Vernal pools by definition are small, isolated wetlands that retain water on a seasonal basis. Sometimes referred to as “spring pools,” vernal pools fill up with melting snow and early rains during spring, then usually dry up by mid to late summer depending on the pool depth, permeability of the soil, and amount of rainfall. Some relatively deep pools may remain flooded for a few years but become completely dry in seasons with very low rainfall. Found on every continent except Antarctica, vernal pools come in sizes ranging from several square feet to several acres. The sites where they occur also vary greatly and include isolated depressions in the woods, kettle holes, and gravel pits.
Nearly 50 percent of the amphibians in the U.S. breed primarily in vernal pools because the pools are temporary and cannot support fish, the major predator to amphibian larvae.2 Some species like the wood frog and the spotted salamander are obligate species meaning they will not breed in any body of water other than a vernal pool.
Vernal pools also support several species of insects including predacious diving beetles and crawling water beetles. These insects, along with dragonfly nymphs and the larvae of several salamander species, are voracious predators of mosquito larvae referred to as “wigglers.” Certain species of adult frogs, toads and salamanders feed on adult mosquitoes as well. The many predators that reside at vernal pools make them a hostile environment for mosquitoes as compared to the many man-made mosquito breeding sites such as bird baths, clogged gutters, and swimming pools that are not properly winterized.
We need to recognize and preserve vernal pools for the vital and dynamic natural resources that they are. For more information, try these Internet links:
Vernal pools are small, isolated wetlands that retain water on a temporary or seasonal basis. Many amphibian species in the U.S. breed primarily in vernal pools because the pools are temporary and cannot support fish, the major predator to amphibian larvae. Some species, such as the wood frog and the spotted salamander, are obligate species, meaning they will not breed in any body of water other than a vernal pool.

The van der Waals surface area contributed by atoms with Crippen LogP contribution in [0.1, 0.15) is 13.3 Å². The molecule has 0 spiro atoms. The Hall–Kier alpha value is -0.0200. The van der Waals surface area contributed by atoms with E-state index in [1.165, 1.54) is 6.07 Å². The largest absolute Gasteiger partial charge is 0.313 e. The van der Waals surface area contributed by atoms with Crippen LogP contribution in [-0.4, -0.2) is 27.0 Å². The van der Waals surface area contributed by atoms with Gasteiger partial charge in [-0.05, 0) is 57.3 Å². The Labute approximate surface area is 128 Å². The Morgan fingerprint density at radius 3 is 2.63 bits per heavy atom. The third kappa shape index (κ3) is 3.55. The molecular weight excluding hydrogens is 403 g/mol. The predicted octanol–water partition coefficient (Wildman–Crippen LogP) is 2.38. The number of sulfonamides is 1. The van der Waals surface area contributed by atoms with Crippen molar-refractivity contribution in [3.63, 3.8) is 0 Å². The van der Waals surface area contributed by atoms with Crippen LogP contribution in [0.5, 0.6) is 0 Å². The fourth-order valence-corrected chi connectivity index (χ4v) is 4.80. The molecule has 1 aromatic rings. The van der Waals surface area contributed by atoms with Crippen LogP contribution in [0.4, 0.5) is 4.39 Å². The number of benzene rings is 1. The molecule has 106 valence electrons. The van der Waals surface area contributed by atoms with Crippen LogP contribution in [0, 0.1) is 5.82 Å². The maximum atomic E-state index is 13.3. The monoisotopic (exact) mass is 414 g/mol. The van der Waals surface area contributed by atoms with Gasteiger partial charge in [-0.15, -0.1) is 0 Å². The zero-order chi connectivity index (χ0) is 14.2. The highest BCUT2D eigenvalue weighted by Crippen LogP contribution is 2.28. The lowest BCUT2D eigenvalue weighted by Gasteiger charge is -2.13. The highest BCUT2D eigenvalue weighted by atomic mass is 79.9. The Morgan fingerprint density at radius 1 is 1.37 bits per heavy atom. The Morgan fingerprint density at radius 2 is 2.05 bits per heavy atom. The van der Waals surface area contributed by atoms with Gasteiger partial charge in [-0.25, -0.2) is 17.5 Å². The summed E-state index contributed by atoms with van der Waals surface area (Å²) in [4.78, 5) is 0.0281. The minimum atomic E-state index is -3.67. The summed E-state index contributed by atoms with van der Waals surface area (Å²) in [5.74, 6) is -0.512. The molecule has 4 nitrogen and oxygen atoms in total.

Save the Forest!
Vernal pool breeders reside at the pool only during their brief breeding season. The rest of the year, they live in the upland forest surrounding the pool. Getting to their “birth pool” can be a dangerous endeavor for vernal pool breeders if the upland forest around the pool has been partially cleared.
For example, where large areas of forest around pools have been cleared to create pastureland, there is a hazardous barrier between the animals’ home and breeding site. The animals are forced to trek across open land making them vulnerable to predators and to being trampled by horses or cattle. Therefore, having a generous amount of contiguous forest around the breeding site is very important.
Follow That Scent
Spotted, mole, and other salamander species have an internal “homing device” that leads them to the same breeding pool each year. Here’s how it works. Salamander eggs are contained in a jelly-like mass that the larvae will use for sustenance after they hatch. Several days after being laid, algae will grow on the “jelly.” As the larvae hatch and feed on the algae-covered jelly, the unique properties of the algae become genetically imprinted on the larvae’s brain. The larvae that survive and “morph” into junior adults will venture into the upland forest with the “memory” of their birth pool’s algae scent. Once reaching sexual maturity, the animals are drawn to their “birth pool” each breeding season by the smell of the algae.
Vernal pools provide many amphibians a place to breed. Unfortunately, like other wetlands they are disappearing at an alarming rate. We need to preserve these dynamic natural resources so that future generations can discover the fascinating life that they support.